Email newsletters are necessary for small business marketing, but some business owners really dread creating them. And then they can become stale, boring and repetitive. The process can become frustrating and may make you want to give up entirely. You can’t quit sending them because that would be marketing suicide, but you can take some advice from people who love creating email newsletters (aka the Roundpeg team) to help upgrade your own. Hey, you might even gain a new outlook on the process of creating your newsletters. Here are 3 tips to make your newsletter better than before.
Get a Personality – Think about your business. Think about your business’ image. What do you want people to think or feel when they read something written by your company? Put a little bit of yourself into your content. The personal tone helps keep it interesting, but still informative. Even if your audience is super straitlaced, you can still write your content in an interesting way. Bottom line, your newsletter should sound like you, not a drone.
Engaging Subjectline/Headline – The word engaging is so overused when talking about writing. I cannot tell you how many times I heard the word tossed around by my college professors. I rolled my eyes and was like, “Whatever, you should be making this class more engaging.” However, I did learn that writing an email subjectline is really freaking hard. You have to catch the reader’s attention, sum up an entire email, not sound sales-pitchy or cheesy and get the reader to open the email. Remind me again why this wasn’t a course offered in college? Try changing up the way you write your headlines or subjectlines. See what works and what doesn’t. Experimenting is the only way you’ll find out what your audience likes and dislikes.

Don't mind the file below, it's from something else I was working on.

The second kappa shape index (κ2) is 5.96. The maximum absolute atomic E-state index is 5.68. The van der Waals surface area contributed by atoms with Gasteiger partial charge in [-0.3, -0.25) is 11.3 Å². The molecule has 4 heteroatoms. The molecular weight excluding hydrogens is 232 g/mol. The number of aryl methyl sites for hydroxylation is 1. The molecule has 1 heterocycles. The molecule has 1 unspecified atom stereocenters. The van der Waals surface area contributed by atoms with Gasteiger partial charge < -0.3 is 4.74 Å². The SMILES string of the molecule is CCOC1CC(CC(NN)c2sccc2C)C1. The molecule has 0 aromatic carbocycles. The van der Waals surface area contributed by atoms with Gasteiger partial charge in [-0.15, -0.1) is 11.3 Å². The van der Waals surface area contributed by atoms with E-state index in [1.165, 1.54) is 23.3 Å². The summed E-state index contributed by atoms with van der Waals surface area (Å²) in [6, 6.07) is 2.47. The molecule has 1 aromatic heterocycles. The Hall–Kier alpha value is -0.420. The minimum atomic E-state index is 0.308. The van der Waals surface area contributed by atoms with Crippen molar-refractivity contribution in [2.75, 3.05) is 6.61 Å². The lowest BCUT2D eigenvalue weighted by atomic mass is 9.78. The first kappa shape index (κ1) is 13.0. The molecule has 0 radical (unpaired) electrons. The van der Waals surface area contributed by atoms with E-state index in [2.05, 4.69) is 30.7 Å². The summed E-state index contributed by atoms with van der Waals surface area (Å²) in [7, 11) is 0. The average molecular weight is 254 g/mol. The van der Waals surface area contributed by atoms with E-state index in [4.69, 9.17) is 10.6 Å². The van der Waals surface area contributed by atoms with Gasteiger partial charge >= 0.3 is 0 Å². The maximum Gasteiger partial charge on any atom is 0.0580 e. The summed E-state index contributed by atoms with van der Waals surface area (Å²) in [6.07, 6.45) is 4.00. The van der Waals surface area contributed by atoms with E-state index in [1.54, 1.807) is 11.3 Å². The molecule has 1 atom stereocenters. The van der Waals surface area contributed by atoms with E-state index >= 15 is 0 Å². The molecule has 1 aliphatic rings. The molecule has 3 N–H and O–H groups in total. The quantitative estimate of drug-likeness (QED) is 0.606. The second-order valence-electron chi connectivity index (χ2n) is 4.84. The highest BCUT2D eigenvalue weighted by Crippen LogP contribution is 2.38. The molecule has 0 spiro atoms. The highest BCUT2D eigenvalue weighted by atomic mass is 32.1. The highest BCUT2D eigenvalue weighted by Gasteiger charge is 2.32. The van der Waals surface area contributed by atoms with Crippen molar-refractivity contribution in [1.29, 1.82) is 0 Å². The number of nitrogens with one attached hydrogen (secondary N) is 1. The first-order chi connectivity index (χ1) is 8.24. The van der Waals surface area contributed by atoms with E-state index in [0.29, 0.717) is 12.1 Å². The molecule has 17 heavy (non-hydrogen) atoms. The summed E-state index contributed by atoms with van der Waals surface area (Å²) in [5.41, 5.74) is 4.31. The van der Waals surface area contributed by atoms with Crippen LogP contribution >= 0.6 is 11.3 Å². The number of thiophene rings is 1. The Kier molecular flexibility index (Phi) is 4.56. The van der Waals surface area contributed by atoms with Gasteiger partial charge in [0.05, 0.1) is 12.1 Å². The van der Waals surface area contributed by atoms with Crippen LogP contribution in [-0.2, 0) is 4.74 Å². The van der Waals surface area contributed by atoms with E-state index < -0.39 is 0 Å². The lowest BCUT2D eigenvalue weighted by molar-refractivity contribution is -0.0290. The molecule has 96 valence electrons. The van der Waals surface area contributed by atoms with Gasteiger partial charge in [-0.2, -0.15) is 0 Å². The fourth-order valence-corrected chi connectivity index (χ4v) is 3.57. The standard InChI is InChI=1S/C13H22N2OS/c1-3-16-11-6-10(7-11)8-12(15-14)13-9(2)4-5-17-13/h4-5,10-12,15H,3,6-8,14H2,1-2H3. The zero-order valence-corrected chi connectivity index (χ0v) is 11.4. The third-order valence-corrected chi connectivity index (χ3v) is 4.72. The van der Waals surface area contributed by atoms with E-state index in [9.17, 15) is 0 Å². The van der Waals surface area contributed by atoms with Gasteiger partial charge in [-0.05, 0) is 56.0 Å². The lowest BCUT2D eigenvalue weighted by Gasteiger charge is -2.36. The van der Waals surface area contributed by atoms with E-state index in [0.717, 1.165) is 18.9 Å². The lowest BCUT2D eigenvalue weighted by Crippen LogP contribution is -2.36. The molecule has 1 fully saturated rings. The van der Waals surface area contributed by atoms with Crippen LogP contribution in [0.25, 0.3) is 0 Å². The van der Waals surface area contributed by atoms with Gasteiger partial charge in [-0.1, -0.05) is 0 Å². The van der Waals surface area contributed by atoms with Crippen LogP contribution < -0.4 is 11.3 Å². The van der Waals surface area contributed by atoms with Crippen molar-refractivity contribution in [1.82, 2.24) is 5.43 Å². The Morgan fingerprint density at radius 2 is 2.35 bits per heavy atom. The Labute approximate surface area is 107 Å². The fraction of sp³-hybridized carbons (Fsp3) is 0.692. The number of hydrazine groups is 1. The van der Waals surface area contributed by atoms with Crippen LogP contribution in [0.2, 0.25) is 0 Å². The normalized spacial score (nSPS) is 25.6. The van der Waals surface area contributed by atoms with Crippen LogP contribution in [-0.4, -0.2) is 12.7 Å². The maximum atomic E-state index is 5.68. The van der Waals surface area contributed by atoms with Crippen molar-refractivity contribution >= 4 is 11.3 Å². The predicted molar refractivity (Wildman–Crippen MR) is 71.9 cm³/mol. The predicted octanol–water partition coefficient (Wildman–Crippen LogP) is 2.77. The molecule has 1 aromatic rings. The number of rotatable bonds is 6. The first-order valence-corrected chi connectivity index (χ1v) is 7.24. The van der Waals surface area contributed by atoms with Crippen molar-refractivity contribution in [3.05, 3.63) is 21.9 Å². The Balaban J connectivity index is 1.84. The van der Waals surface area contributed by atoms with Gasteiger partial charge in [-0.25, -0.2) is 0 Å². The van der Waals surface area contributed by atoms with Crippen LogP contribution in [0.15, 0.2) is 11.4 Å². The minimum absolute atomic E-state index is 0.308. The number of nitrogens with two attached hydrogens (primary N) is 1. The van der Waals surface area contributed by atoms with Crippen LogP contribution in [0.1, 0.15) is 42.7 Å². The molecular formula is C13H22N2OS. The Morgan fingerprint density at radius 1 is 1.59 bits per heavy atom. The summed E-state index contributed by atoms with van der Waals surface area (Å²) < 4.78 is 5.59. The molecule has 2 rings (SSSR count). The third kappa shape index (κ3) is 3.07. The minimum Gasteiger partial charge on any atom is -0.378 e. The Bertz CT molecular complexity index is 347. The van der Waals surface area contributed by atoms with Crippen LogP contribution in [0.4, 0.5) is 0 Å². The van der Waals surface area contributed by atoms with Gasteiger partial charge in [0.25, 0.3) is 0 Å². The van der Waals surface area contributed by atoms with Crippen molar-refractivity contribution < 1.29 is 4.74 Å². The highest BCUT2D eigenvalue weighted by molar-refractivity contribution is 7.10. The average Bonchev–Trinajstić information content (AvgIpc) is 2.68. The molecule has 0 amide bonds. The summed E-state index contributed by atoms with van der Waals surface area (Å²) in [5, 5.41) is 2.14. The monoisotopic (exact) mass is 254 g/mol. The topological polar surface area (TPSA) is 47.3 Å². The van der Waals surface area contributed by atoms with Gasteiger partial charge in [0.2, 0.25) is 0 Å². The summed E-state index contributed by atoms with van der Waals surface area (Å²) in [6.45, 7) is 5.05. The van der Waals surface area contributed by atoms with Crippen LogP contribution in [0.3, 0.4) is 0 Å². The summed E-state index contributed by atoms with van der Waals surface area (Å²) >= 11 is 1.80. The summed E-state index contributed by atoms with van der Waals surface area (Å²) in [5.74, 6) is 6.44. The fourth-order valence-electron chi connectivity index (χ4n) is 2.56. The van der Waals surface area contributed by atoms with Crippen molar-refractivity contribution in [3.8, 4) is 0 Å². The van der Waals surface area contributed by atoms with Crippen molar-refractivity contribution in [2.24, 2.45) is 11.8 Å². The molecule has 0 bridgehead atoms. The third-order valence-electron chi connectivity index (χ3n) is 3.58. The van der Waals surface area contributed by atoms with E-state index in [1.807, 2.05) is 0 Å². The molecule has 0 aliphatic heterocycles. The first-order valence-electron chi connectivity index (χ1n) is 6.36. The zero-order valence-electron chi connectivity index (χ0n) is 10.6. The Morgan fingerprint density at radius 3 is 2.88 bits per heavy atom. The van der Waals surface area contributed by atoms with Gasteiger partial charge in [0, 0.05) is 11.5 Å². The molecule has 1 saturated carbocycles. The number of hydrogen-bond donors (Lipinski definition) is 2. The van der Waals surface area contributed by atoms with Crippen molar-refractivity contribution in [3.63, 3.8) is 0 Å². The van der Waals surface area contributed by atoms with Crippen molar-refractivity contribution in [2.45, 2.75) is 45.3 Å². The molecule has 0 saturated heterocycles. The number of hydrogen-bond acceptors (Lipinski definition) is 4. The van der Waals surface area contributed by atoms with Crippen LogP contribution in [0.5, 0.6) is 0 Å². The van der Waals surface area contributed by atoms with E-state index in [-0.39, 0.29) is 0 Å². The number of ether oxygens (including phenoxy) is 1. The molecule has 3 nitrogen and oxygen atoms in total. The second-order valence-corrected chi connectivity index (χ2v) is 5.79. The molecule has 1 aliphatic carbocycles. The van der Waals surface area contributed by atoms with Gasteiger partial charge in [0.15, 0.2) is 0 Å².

Don’t Call it a Newsletter – The thing that irks me the most about newsletters is that companies always call them the same thing. This triggers my brain to think that every newsletter I sign up for will be the same. No thanks. Not interested. Decline. Unsubscribe. It’s time to get creative. Stop calling it a newsletter. Make it new and fresh. Don’t call it a mailing list either. Maybe try asking customers to subscribe to your Exclusive Customer Club? Persuade them to sign up by offering information they wouldn’t normally receive if they didn’t subscribe. Play around with different names. Someone on your team is bound to come up with a gem.
As much as you might gripe and groan about writing newsletters, you have to. So make it fun. Change it up and try new techniques. Put your thing down, flip it and reverse it for all I care. A new year is the perfect time to revamp your marketing techniques, so take this time as an opportunity to branch out and do something different.